Nearly thirty percent of students (28.7%) said that social media have substituted face-to-face contacts (question #2; valid answers: n = 195). More than 4/5 (81%) said that they do actually have someone to talk to in case of troubles (question #3; valid answers: n = 195). An even higher percentage (85.1%) thought that loneliness could really provoke diseases (question #4; valid answers n = 194). About one fourth of young students (24%) do often feel lonely (question #5, valid answers n = 196) but 41% have also felt socially isolated on a few occasions (question #6; valid answers n = 196). Finally, most people would like to chat less through computers and meet face-to-face more frequently (92.4%) (question #7; valid answers n = 197) (Table 2).

If we consider that 41 students (31 + 10) out of the 240 reported the highest scores at the three-item loneliness scale (being the most lonely), this finding matches well with the 24% of the 196 remaining students (corresponding to 46 individuals) that answered question #5 saying that they often feel lonely. This holds true also for those who felt socially isolated a few times (question #6): 80 students out of 196 versus 79 out of 240 that answered the three-item scale on loneliness.

Most students did not indicate their sex and so it was not possible to further discriminate between answers from males and females.

8. Discussion

This short and descriptive communication evidences the existence of feelings of loneliness also in very young individuals. Even at an age in which socializing should be very easy and opportunities for friendship and companionship very numerous, between one quarter and one third of this sample of students often

Table 2. Questions on the use of Internet and feelings of loneliness.

feel lonely and more than forty percent at some stage have felt socially isolated. These are worrisome percentages that underline the problem of loneliness also in adolescents. It is noteworthy that a large majority of them feel the need for person-to-person contacts instead of communications via social media. Moreover, it is equally of concern that almost half of them spend more than four hours per day on social networks. Considering the amount of time involved in attendance to classrooms and homework, the remaining time spent in interactions with family members and sport and leisure activities appear globally quite limited. In addition, people continue to increase their time on the Internet [20] , with young individuals spending not only time on social networks [18] but also on games, information and other topics, making of computers and smartphones most of their days [20].

It is also of notice that students seem to be already aware of the dangers involved with feeling lonely since most of them consider this condition capable of making individuals sick. The use of social media is constantly growing especially among young adults and, despite these greater interconnections, it seems that the current generation is the most solitary or lonely of all time. The quality of relationships, as Cacioppo and Cacioppo claimed [2] , seems to be the only real defense against unpleasant or painful experiences.

Assuming that diffusion and popularity of social networks will continue to increase, the problem of loneliness may reach disturbing dimensions also in adolescence, possibly creating the grounds for a generation of individuals less used than before to the human touch and intimacy. How this will interfere with well-being and quality of life of this individual in the course of their life remains a puzzling perspective.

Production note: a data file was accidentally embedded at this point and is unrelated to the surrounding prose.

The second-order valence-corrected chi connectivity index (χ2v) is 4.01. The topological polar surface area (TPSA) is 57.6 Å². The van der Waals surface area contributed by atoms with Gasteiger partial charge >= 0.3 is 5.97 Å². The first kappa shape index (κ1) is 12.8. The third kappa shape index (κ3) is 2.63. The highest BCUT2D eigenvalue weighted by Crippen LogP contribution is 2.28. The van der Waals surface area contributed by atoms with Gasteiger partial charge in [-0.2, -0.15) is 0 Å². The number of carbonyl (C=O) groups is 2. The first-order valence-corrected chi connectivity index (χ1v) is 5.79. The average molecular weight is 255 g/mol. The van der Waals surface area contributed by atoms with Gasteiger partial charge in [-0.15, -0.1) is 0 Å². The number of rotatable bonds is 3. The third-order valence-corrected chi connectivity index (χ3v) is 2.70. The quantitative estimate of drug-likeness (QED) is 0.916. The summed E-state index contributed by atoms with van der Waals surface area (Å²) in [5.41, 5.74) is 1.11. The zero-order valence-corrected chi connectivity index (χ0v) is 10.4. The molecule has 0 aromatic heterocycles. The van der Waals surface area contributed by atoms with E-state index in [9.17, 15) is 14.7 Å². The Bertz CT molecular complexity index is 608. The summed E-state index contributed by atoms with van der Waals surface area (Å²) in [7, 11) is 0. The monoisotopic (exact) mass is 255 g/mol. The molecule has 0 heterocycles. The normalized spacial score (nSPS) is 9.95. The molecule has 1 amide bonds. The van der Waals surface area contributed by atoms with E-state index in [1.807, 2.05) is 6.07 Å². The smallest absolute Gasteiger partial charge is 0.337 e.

The simple observations here reported obviously suffer from several shortcomings. The sample of convenience constituted by the young students was brought to attend the conference by the accompanying teachers. It is possible that not all students were really motivated to attend; in fact, while all students answered the three-item loneliness scale and the first question, a bit more than forty of them quitted the room and did not continue the survey. In addition, the way the flash survey was organized made not possible to identify age-subgroups or gender-related answers. Likewise, no information was obtainable about participants’ background, family composition and social connections.

9. Conclusions

The study of loneliness still appears in its infancy. As a “transversal” element, which concerns different fields such as, for example, psychology, medicine, sociology and anthropology, the study of loneliness risks suffering from the schematic borders of funding agencies to slow down any development. The literature data available are still few; among them, there is still much confusion between apparently overlapping concepts such as social isolation, being alone and suffering from loneliness.

Raising awareness on the problem of loneliness appears today of primary importance. Adolescents do not seem immune to this condition. The unpretentious nature of the observations here reported on a sample of Italian high school students evidence that the problem is present also early in the life of traditionally hyper-protected youngsters from a country such as Italy. The increasing use of electronic devices and social networks is destined to deeply modify structures and values of next societies in ways very difficult to predict, given the rapidity of changes. However, for the time being, it is compulsory to raise awareness among public opinion and health workers on the need for appropriate interventions to counteract the seriousness of the phenomenon of loneliness in its many aspects and repercussions. Parents and teachers may have a role in educating young individuals to the importance of social relationships and especially of friendships. The use of the social Internet should be monitored and guided so that it does not end by substituting interpersonal contacts with the virtual ones.

Conflicts of Interest

The authors declare no conflicts of interest regarding the publication of this paper.

Cite this paper

de Leo, D., Berardinelli, M., Scarpino, O. and Trabucchi, M. (2019) Loneliness in Adolescents: A Flash Survey through Smartphones. Open Journal of Medical Psychology, 8, 45-52.